Two particular features of the outsourcing policy system reinforce this propensity towards blame shifting: The first is the historically established system for ensuring accountability, which is built around two institutions—the National Audit Office (a descendant of nineteenth-century institutions concerned with auditing for value for money in public spending) and the system of Select Committees in the House of Commons, which react to NAO reports to hold public hearings and issue their own critical reports. Of these Select Committees, the most important is the Public Accounts Committee, itself a nineteenth-century ‘value for money’ institution of accounting scrutiny. The incentive structures of parliamentary life encourage the development of an inquisitorial investigative style in which publicity is generated for chairs of the committee and for committee members by aggressive cross-questioning of witnesses and by the publication of reports that equally aggressively criticise the public servants who wrote the original outsourcing contracts and the executives of the companies that tried to put them into effect. The activities of the committee under two particularly successful recent chairs (Edward Leigh, 2001–2010, and Margaret Hodge, 2010–2015) have been shaped to the needs of modern media management: brief, stylised confrontations in committee hearings ideal for news bulletin clips and media interviews with chairs at launches of committee reports to highlight the ‘headline’ messages of those reports.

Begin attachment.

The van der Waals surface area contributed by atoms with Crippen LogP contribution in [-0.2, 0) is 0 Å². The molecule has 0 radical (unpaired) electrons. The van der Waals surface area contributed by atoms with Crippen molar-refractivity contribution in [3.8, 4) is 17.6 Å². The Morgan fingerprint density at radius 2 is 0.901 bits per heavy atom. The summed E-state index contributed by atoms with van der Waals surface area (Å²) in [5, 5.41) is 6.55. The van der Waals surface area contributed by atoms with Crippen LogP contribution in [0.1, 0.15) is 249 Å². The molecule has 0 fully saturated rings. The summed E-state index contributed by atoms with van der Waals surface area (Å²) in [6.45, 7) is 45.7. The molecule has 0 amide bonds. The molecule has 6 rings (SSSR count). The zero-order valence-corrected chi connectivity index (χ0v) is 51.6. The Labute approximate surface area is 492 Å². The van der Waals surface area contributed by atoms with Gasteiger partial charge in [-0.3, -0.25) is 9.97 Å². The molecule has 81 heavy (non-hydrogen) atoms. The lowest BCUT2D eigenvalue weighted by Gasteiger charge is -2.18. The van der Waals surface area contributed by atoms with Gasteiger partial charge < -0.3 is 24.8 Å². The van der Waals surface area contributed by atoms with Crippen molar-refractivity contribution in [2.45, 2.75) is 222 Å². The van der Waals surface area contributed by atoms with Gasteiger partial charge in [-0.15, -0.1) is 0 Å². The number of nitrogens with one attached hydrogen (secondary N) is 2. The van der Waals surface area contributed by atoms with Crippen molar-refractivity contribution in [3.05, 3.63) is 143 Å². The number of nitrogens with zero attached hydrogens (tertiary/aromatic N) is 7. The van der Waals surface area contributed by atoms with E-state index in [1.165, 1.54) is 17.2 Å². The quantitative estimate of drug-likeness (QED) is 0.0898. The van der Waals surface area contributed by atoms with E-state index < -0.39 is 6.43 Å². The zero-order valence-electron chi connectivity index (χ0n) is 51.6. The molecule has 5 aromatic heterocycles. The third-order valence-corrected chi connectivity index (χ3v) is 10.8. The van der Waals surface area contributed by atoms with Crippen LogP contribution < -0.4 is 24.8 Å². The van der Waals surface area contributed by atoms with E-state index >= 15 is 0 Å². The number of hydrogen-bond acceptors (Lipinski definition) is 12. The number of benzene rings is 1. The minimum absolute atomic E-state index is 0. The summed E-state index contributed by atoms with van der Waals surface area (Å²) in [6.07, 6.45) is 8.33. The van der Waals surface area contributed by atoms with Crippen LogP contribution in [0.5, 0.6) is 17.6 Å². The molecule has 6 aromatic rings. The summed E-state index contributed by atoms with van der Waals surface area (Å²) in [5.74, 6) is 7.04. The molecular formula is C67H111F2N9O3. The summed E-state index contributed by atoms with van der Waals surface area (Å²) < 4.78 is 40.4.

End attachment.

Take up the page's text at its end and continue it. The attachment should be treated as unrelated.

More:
A second feature of the outsourcing system reinforces blame shifting. In recent years, outsourcing has moved on from contracting out utility services, like waste management and transport, to contracting out historically core state functions, like the management of security and the management of welfare claimants. These include some of the most sensitive and politically toxic tasks of the state—for instance, incarcerating and sometimes deporting failed asylum seekers and scrutinising welfare claimants for their ability to undertake employment. Although justified in the language of efficiency and competitiveness, outsourcing here involves shifting to the private sector tasks that are so politically toxic that elected politicians would prefer not to manage them. The result is that when things (fairly predictably) go wrong, the blame can be shifted to the outsourcer. In that case, government ministers have two options: (1) they can harrumph about ‘completely unacceptable’ failures in duty of care in secure institutions; or (2) they can simply let the outsourcers as enforcers take the punishment for operating within what is government policy (but not explicitly so).